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The Song Book 3° 5
" Sad is my fate," said the heart-broken stranger, "The wild deer and wolf to a covert can flee;
But I have no refuge from famine and danger, A home and a country remain not to me:
Never again in the green sunny bowers,
Where my forefathers liv'd, shall I spend the sweet hours,
Or cover my harp with the wild woven flowers, And strike to the numbers of Erin go bragh!"
" Erin, my country! though sad and forsaken,
In dreams I revisit thy sea-beaten shore; But, alas! in a far foreign land I awaken,
And sigh for the friends who can meet me no more. Oh, cruel fate! wilt thou never replace me In a mansion of peace where no perils can chase me ? Never again shall my brothers embrace me ?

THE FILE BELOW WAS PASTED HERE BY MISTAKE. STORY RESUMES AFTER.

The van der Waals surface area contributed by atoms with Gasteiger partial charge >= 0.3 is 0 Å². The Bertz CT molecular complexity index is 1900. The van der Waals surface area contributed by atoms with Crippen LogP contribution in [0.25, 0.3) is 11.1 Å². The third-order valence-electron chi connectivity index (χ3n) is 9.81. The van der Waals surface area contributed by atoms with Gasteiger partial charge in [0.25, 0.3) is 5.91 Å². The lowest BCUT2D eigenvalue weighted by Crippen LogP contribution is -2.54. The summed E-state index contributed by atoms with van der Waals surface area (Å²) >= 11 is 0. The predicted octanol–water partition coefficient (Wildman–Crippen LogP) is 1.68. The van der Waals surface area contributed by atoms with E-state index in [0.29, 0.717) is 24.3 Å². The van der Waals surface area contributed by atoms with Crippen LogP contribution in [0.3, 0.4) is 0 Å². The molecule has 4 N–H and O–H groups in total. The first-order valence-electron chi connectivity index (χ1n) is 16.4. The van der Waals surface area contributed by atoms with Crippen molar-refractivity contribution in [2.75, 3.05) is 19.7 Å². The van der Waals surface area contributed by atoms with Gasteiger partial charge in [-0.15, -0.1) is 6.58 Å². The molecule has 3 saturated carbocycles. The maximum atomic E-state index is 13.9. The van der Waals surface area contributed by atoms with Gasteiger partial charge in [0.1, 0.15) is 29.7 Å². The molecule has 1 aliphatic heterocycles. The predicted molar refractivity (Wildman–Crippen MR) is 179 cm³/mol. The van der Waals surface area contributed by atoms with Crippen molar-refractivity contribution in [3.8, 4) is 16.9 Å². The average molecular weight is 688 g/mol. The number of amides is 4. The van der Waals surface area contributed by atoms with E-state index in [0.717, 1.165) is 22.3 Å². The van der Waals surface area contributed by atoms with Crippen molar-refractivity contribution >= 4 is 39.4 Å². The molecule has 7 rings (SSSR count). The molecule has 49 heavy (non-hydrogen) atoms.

They died to defend me, or live to deplore!"
" Where is my cabin door fast by the wild wood ?
Sisters and sire did ye weep for its fall ? Where is the mother that look'd on my childhood ?
And where is the bosom friend dearer than all ? Oh, my sad heart! long abandoned by pleasure, Why did it dote on a fast fading treasure ? Tears like the rain-drop may fall without measure,
But rapture and beauty they cannot recall."
"Yet, all its sad recollection suppressing, One dying wish my lone bosom can draw j
Enn! an exile bequeaths thee his blessing! Land of my forefathers, Erin go bragh!
Buried and cold, when my heart stills her motion,
Green be thy fields, sweetest isle of the ocean!
Apd thy harp-striking bards sing aloud with devotion, Erin mavoumeen, Erin go bragh/"
Words by Campbell. Tune Thou blooming Treasure. From Bunting's Music of Ireland.